By Amanda Durish Cook
FERC dismissed a complaint seeking to overturn the results of MISO’s 2016/17 Planning Resource Auction but ordered the RTO to specify how it calculates the sub-regional transfer constraint in its Tariff.
The commission found the RTO didn’t violate its Tariff when it calculated its sub-regional export constraint for the 2016/17 auction by subtracting firm transmission reservations from the initial 2,500-MW South-to-North transfer limit (EL16-112).
A coalition of MISO transmission customers made the complaint in September, arguing that the RTO’s PRA limits are too strict and drove up clearing prices by trapping capacity in MISO South. MISO defended its method and said it plans to reuse it in future capacity auctions. (See MISO Recommends No Change to Transfer Limits.)
The commission said the RTO acted correctly and that no refunds were warranted. “MISO’s approach considered the [SPP] settlement agreement and the transmission service reservations in the prevailing direction found therein. Despite claims that other approaches could, or even should, have been used, there is no evidence to suggest that MISO’s calculation of the sub-regional export constraint was inconsistent with its Tariff provisions,” the Dec. 6 order said.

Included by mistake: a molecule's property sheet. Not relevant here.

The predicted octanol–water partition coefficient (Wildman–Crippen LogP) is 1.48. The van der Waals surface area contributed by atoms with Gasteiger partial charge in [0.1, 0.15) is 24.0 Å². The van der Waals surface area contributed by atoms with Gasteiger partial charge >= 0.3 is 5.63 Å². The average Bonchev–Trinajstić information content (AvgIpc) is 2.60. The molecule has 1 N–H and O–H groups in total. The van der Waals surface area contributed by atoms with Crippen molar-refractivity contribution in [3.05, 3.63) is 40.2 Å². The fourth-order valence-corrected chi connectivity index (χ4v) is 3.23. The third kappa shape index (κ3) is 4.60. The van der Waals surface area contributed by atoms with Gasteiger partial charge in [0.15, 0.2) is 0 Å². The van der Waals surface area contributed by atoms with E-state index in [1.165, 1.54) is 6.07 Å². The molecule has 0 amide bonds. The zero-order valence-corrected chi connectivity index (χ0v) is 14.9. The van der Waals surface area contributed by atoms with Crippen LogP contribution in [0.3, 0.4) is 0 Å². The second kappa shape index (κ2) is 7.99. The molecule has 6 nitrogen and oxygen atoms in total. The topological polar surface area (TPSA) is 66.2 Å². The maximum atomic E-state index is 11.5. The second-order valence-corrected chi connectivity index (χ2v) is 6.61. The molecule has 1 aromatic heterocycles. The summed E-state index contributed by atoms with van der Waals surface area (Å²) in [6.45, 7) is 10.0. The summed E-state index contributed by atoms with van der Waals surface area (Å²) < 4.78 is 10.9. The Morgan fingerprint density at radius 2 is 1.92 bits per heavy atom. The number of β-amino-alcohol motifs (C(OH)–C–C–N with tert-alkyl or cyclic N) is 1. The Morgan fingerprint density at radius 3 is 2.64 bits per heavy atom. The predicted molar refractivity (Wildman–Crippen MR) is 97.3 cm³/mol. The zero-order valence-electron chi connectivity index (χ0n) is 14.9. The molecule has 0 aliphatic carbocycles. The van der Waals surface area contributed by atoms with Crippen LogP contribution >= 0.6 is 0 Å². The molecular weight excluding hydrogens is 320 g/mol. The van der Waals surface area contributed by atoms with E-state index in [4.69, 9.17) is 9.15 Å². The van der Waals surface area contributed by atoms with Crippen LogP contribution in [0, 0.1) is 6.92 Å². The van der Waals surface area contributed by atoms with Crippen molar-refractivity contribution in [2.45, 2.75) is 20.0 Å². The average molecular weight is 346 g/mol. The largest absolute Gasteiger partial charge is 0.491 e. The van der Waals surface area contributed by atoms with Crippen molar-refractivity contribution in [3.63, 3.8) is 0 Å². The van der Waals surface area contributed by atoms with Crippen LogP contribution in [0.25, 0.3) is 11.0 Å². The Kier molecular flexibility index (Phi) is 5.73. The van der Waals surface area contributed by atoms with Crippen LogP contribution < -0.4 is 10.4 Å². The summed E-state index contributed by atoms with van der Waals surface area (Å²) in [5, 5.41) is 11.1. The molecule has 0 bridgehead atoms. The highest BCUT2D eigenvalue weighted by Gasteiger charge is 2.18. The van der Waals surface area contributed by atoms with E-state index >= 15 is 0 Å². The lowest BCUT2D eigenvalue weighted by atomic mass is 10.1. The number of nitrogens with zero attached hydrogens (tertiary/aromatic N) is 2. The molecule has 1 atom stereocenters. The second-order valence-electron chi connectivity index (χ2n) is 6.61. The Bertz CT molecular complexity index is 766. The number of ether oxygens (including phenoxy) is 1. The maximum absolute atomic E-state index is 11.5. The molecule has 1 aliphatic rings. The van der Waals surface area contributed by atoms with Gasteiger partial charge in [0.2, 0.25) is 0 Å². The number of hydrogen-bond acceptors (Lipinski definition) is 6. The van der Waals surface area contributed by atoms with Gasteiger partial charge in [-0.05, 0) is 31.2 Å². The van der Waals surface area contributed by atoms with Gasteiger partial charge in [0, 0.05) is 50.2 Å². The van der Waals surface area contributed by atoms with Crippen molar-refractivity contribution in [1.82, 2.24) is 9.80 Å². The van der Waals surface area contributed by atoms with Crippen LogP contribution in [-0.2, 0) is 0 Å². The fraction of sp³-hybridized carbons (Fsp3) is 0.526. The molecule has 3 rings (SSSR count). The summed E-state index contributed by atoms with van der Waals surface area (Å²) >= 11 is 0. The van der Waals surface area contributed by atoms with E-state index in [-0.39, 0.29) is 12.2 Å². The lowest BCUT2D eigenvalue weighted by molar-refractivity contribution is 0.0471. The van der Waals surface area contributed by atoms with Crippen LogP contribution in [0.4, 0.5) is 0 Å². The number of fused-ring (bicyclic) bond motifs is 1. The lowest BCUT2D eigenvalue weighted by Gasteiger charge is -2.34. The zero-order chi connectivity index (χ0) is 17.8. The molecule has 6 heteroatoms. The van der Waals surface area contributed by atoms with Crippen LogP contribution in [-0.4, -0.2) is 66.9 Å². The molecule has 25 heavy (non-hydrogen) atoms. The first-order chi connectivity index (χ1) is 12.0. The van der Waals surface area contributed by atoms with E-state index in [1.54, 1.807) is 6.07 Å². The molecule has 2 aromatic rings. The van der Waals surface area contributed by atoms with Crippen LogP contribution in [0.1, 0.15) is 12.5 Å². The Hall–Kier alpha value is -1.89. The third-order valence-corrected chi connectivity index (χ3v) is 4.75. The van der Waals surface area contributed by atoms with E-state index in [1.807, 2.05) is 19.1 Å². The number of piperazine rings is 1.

However, FERC ordered MISO to specify in its Tariff the methodology used in sub-regional export and import constraint calculations. The commission said the RTO must provide the methodology by the end of January “in order to accommodate the ongoing stakeholder process and allow MISO’s filing to be informed by it.”
Tariff revisions are also to include a formula for going-forward costs. In its complaint, the MISO transmission customers asked FERC to audit offers into the 2016/17 auction, claiming some facility-specific reference levels — which are based on going-forward costs — were too high. FERC declined, saying costs to operate and maintain MISO’s aging generation fleet would naturally rise, but it told the RTO to describe how going-forward costs are established.